Culture Shock

I remember my family's move to Ethiopia like it was yesterday. It was 1988. Ethiopia was in the midst of a terrible famine. Our family had been planning to move to Bolivia, and we were all geared up for that, when the organization asked us if we'd consider changing last minute to Ethiopia. So Ethiopia it was.

The organization gave us several months of orientation preparing us for inevitable "culture shock" that was going to occur for us North Americans with our move to a third world country.

I remember when our plane touched down, looking out the window and thinking the airport looked pretty normal.  No culture shock yet.  Even in the airport things were pretty normal.  We loaded up our luggage into a nice Toyota van and still no culture shock.  Then we drove out of the airport...

Culture shock.

I have vivid recollections of the sights, of seeing people relieving themselves in the medians, of people with minimal clothing, of people living in plastic bag houses, of children calling out "You you you you, money give!"
But nothing could have prepared me for the smell.

Culture shock.

I missed home.  I missed our clean life.

As I grew up and spent both junior and senior high school in Ethiopia and Kenya, the sights and smells became normal. I stopped missing Canada for the most part.

What was growing on and in me was the deep friendships, the deep appreciation of people over schedules, the ability to laugh long and hard, the seemingly carefree existence that many enjoyed despite having so little.  This too was culture shock, but the kind you eagerly drink in.

I keenly remember in Grade 12 having to go through Re-entry seminars and training for preparation to come back to North America. At the time it seemed like such a joke. Re-entry back to my home country, how hard could that be???


They were teaching us about how difficult it would be.  Here in Africa we looked different from most people, yet we had adopted many of the same thought processes as the populace. In North America however, the challenge would be that we looked the same as everyone else, but inside we had been rewired. Third culture kids or TCKs they called us.

As we prepared to fly back to Canada, I remember feeling sick, like my soul was being ripped out and left behind in East Africa. I didn't want to go home, I already was home!

I remember arriving back in Canada. Everything was so clean. People were so polite... and private.  Initially I thought it might not be so hard to adjust.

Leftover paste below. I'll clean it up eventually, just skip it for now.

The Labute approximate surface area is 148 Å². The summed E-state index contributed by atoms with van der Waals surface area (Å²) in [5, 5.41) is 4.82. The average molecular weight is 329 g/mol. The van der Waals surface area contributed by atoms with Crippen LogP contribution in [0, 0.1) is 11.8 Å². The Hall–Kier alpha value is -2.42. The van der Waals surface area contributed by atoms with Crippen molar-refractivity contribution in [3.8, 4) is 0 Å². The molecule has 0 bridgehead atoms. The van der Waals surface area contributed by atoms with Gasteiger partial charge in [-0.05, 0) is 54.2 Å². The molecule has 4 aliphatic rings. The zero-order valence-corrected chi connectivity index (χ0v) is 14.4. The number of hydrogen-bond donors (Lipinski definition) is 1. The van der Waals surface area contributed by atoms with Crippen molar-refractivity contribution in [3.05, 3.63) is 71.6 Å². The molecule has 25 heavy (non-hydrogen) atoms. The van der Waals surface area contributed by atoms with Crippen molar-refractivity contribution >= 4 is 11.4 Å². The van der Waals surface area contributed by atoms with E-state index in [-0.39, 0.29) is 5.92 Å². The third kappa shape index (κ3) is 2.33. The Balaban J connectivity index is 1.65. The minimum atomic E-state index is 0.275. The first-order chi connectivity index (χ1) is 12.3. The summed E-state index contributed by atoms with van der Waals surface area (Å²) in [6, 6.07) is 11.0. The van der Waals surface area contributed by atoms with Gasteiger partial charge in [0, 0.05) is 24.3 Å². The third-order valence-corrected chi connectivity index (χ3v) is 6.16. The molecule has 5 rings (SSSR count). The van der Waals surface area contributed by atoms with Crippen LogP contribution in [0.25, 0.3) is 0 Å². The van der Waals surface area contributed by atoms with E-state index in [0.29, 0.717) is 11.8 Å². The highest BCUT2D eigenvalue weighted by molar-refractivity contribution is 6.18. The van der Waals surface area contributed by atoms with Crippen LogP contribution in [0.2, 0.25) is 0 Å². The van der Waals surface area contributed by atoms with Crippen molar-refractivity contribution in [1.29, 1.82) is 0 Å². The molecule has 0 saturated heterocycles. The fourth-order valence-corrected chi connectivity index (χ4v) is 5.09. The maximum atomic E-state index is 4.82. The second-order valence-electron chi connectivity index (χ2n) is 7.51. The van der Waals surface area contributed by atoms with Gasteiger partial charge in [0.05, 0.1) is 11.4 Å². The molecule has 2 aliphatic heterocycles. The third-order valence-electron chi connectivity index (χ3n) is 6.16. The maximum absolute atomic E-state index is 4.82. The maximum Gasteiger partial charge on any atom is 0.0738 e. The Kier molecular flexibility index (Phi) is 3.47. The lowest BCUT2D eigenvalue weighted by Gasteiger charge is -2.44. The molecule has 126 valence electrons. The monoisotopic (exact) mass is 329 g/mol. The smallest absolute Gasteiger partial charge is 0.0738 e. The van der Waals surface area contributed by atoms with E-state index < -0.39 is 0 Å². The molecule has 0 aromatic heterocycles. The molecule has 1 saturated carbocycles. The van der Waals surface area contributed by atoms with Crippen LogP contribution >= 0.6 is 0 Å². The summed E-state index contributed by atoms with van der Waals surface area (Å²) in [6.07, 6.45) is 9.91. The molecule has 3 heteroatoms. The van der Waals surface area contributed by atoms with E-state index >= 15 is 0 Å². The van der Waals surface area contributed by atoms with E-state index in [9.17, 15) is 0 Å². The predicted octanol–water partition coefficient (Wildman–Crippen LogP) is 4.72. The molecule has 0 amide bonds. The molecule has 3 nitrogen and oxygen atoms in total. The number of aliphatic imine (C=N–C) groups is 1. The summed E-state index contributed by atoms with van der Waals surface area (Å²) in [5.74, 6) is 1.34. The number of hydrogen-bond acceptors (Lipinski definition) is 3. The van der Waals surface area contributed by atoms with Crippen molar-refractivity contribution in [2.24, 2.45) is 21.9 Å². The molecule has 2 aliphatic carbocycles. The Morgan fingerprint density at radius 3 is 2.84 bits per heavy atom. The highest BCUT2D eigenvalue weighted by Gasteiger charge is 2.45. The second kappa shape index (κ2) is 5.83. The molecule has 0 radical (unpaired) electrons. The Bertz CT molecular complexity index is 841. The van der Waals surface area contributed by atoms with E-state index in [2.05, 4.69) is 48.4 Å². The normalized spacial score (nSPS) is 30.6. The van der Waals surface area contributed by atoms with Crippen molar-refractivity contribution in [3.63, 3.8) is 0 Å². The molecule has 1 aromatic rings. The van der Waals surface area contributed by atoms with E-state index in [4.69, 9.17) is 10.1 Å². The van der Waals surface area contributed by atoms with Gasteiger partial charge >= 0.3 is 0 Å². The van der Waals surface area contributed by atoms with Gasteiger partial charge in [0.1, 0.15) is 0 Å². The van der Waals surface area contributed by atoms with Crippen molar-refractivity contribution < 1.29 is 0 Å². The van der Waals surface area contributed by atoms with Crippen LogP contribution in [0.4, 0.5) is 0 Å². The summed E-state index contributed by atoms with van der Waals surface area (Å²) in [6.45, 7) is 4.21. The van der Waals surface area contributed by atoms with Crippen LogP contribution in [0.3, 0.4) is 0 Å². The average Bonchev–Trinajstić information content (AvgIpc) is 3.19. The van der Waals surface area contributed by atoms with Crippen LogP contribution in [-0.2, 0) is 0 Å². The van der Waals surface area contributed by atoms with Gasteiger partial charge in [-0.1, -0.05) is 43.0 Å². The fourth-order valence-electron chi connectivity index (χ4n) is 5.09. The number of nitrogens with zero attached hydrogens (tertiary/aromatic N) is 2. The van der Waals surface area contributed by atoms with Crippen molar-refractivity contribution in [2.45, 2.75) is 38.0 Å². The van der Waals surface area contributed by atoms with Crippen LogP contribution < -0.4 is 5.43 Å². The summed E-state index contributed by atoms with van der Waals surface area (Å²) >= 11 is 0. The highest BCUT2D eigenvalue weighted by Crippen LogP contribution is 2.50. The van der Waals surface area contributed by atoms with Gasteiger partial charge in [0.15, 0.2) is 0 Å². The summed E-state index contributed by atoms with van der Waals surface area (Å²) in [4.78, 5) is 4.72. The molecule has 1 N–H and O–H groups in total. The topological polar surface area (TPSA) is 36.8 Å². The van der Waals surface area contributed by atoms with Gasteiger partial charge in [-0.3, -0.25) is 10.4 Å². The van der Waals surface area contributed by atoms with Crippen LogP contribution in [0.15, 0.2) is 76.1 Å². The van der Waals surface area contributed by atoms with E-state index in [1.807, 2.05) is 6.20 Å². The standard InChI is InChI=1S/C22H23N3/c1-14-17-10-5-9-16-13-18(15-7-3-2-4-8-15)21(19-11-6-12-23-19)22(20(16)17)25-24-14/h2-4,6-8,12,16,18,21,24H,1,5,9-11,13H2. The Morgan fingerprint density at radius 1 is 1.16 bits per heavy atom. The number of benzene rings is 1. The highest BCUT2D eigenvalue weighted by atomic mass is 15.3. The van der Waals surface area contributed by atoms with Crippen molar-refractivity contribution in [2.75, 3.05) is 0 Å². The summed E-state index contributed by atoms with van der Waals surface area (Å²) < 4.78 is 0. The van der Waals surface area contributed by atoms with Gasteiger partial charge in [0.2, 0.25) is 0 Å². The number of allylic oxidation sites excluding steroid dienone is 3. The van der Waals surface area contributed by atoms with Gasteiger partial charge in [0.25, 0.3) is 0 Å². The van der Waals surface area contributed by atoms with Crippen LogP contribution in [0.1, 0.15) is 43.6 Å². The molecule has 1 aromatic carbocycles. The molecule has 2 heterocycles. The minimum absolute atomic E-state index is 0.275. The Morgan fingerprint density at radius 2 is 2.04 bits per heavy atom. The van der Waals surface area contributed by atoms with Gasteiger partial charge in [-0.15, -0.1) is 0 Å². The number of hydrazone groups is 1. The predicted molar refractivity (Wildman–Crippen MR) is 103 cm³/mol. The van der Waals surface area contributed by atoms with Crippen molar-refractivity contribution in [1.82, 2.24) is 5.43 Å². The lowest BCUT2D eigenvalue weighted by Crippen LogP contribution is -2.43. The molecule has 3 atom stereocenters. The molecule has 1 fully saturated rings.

Wrong.

As days turned into weeks turned into months turned into years, I experienced more culture shock than I had ever experienced in Africa.

The thing that shocked me the most was this:

How can people who have so much, be so unhappy. How can so many be so driven to achieve that they have forgotten how to be relational, be carefree, laugh deeply and enjoy this life.
Where I just was, people had so little and things in the future were so uncertain, and yet people were happy!  People laughed. People cried. People grew deep friendships. People would walk around holding each others hands.

It seemed that somehow from the time I lived here before, to the time I lived here again, everything had changed!!

Or had it?

It was me. I had changed. Africa changed me.

It is now 20 years since that REAL culture shock hit me, the shock of moving back to North America.

The thing that concerns me is that at times I feel lulled into the mindset of here... squashing down my African rewiring.  Then I realize what's happening and I shake my head.  Wake up!  Realize that life is a gift. Spend time with people. Laugh. Cry. Play. Run. Relate. Go deep. Be thankful. Grow in gratefulness.

Africa I will always be thankful for the rewiring you did. Grateful.

For those of you that have never had the chance to experience the culture shock of moving back to North America, I hope one day you will. And that you too, will never want to go back to how you were before.


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